The Sawmill Blade
 
Tensioning a Circular Saw
 

A circular saw must be tensioned to operate properly; the larger the saw is, the more important it is to have the proper tension. As the saw comes up to speed, the rim stretches much more than the center of the saw, due to centrifugal force. An untensioned saw will be loose and floppy at speed and will wander out of the cut and heat up. Tensioning is done by "Hammering"; the saw is placed on a saw anvil, mounted on a "hammering horse" and controlled blows are applied in a specific manner to adjust the tension. Almost all hammering is done equally on both sides of the saw, preferably with the hammer blows exactly corresponding. Blows applied INSIDE the center of the radius of the saw will add to the tension, blows applied OUTSIDE the center of the radius will lower the tension. A saw that is going to be run at higher speed will have to have more tension than one operated at slower speed. The person doing the hammering must know exactly what the RPM of the saw is while in the cut, how much power is on the mandrel, and whether the mill is Left or Right Hand. (The "hand" is determined by which side of the sawyer the log is on as it enters the cut; if it's on his left, the mill is Left Hand)

Once the saw is properly tensioned, it's a good idea to remove all the lumps in the plate. This is done on an anvil that's padded with very thin leather or several layers of heavy paper. The saw should have no shiny spots on it after it's been in operation for some time. A well-tensioned saw will stand up to the cut in fine fashion, even if the bits are slightly dull. A saw that needs work will wander out of the cut, especially if it's not perfectly sharp. That causes poor lumber and heating of the saw.

Besides the anvil and hammering horse, the blade smith must have an accurate straightedge, a tension guage, and a dog-head hammer. The tension guage looks like this from the front. Notice the little wedge and how the bottom is a seperate piece of metal, riveted to the main body. Pushing the wedge to the right makes the bottom very slightly curved. On the back side is a 'leg' to allow the guage to stand on the saw while the 'smith peers under it to see how his work is progressing.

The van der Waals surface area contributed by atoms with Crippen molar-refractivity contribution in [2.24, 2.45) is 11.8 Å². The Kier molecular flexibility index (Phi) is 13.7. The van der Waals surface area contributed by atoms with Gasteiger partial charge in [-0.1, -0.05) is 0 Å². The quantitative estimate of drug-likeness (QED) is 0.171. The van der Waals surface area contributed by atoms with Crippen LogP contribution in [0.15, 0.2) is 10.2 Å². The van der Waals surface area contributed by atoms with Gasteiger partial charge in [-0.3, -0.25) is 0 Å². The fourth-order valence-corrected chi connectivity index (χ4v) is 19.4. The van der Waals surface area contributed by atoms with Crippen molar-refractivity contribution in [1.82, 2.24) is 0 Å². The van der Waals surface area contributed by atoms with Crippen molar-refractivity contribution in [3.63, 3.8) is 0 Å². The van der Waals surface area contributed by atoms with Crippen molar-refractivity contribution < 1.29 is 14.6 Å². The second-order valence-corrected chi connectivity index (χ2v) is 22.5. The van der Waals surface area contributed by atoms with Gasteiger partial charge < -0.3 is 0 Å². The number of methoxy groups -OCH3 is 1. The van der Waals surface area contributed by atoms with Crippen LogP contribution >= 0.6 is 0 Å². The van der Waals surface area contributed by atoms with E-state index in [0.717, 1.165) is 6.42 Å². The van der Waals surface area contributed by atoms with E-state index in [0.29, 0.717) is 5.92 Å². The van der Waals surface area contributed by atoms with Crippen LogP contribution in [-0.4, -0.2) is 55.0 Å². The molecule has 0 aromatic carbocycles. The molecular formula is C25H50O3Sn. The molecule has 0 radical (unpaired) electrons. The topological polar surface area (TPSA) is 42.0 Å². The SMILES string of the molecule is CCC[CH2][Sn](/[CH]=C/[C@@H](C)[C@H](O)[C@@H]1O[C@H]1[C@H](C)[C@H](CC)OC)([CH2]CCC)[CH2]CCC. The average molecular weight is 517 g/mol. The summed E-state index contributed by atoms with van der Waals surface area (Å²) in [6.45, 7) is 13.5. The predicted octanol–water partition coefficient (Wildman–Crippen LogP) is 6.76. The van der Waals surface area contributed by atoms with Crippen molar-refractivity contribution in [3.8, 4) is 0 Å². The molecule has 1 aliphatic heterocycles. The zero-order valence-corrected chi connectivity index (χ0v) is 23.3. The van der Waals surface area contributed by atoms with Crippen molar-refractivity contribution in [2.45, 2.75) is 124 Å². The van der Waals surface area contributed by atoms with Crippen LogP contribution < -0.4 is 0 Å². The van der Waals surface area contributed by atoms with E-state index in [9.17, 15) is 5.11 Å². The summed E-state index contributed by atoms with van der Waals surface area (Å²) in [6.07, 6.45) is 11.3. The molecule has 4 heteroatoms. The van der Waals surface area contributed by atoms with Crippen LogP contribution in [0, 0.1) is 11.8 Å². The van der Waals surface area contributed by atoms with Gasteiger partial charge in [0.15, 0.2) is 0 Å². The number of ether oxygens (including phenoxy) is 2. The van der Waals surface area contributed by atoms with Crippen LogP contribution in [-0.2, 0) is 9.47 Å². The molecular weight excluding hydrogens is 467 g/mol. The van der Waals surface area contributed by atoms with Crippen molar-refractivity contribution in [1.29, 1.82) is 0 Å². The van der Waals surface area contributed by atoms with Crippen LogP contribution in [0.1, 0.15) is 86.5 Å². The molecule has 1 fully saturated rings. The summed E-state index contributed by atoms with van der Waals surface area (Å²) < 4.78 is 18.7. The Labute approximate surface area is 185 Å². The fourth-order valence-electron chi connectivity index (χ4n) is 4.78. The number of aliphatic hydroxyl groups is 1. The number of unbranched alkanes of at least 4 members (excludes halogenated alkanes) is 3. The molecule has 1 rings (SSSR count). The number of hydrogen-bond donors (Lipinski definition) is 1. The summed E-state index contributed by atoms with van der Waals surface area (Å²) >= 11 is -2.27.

The Cutting Edge!
 
Sawmills have used Inserted Tooth Blades for many, many years. This allows easy repair if you hit hardware in the logs and eliminates the need to regrind the gullets and swage the teeth. (you do sometimes swage the teeth on inserted tooth saws) Also, an inserted tooth saw doesn't get smaller as the years go by. There's 2 common styles for inserted teeth in sawmill blades: a Style '3' and a Style 'B'. The Style '3' looks like this and is a single-circle design. As the bit bears against a very small shoulder, it's not nearly as strong as the Style 'B'. This is a Style '3' shank and bit, and this is a Style 'B' combination. The 'bit' is the actual tooth, the 'shank' is what holds it in the saw and forms the gullet. The shank & bit are turned out of the saw with a saw wrench. The wrench for a Style 'B' is pictured.

Sharpening can be done by several different means, starting with a hand-held file. There are gadgets that hold the file for you, keeping it square with the plate, other outfits that use a little crank to turn a wheel with pieces of file on it, and the Jockey Grinder. This is how it's used on the saw; the Jockey Grinder used to be  sold in both electric and flexible-cable (hand-cranked) models. I doubt that the latter is available anymore.

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